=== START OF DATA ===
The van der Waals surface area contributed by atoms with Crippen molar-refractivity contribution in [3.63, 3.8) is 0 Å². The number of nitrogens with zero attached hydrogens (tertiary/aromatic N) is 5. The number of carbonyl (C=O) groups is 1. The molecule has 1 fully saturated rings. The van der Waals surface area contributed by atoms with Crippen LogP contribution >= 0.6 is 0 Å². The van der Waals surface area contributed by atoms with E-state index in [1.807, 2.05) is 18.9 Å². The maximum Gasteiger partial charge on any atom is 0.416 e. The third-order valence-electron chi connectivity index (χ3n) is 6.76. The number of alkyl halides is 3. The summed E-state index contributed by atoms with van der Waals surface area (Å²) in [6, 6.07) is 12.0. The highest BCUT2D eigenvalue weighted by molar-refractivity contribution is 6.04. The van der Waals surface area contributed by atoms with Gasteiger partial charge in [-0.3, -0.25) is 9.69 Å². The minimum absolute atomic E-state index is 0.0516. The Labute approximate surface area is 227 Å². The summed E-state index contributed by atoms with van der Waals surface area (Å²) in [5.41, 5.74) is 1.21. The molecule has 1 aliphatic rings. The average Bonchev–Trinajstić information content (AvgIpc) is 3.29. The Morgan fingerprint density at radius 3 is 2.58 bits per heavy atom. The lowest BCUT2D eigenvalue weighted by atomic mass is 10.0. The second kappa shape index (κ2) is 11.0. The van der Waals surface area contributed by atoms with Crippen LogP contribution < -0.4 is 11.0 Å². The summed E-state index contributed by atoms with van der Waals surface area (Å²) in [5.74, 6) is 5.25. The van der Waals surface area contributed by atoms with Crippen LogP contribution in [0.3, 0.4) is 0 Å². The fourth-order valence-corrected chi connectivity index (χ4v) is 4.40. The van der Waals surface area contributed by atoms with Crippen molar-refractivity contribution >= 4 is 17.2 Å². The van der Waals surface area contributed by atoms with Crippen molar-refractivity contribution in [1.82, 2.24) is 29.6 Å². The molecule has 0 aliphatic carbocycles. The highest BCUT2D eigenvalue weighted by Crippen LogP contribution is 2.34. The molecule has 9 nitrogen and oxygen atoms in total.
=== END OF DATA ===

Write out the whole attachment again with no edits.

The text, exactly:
The van der Waals surface area contributed by atoms with Crippen molar-refractivity contribution in [3.63, 3.8) is 0 Å². The number of nitrogens with zero attached hydrogens (tertiary/aromatic N) is 5. The number of carbonyl (C=O) groups is 1. The molecule has 1 fully saturated rings. The van der Waals surface area contributed by atoms with Crippen LogP contribution >= 0.6 is 0 Å². The van der Waals surface area contributed by atoms with E-state index in [1.807, 2.05) is 18.9 Å². The maximum Gasteiger partial charge on any atom is 0.416 e. The third-order valence-electron chi connectivity index (χ3n) is 6.76. The number of alkyl halides is 3. The summed E-state index contributed by atoms with van der Waals surface area (Å²) in [6, 6.07) is 12.0. The highest BCUT2D eigenvalue weighted by molar-refractivity contribution is 6.04. The van der Waals surface area contributed by atoms with Gasteiger partial charge in [-0.3, -0.25) is 9.69 Å². The minimum absolute atomic E-state index is 0.0516. The Labute approximate surface area is 227 Å². The summed E-state index contributed by atoms with van der Waals surface area (Å²) in [5.41, 5.74) is 1.21. The molecule has 1 aliphatic rings. The average Bonchev–Trinajstić information content (AvgIpc) is 3.29. The Morgan fingerprint density at radius 3 is 2.58 bits per heavy atom. The lowest BCUT2D eigenvalue weighted by atomic mass is 10.0. The second kappa shape index (κ2) is 11.0. The van der Waals surface area contributed by atoms with Crippen LogP contribution < -0.4 is 11.0 Å². The summed E-state index contributed by atoms with van der Waals surface area (Å²) in [5.74, 6) is 5.25. The van der Waals surface area contributed by atoms with Crippen LogP contribution in [0.3, 0.4) is 0 Å². The fourth-order valence-corrected chi connectivity index (χ4v) is 4.40. The van der Waals surface area contributed by atoms with Crippen molar-refractivity contribution >= 4 is 17.2 Å². The van der Waals surface area contributed by atoms with Crippen molar-refractivity contribution in [1.82, 2.24) is 29.6 Å². The molecule has 0 aliphatic carbocycles. The highest BCUT2D eigenvalue weighted by Crippen LogP contribution is 2.34. The molecule has 9 nitrogen and oxygen atoms in total.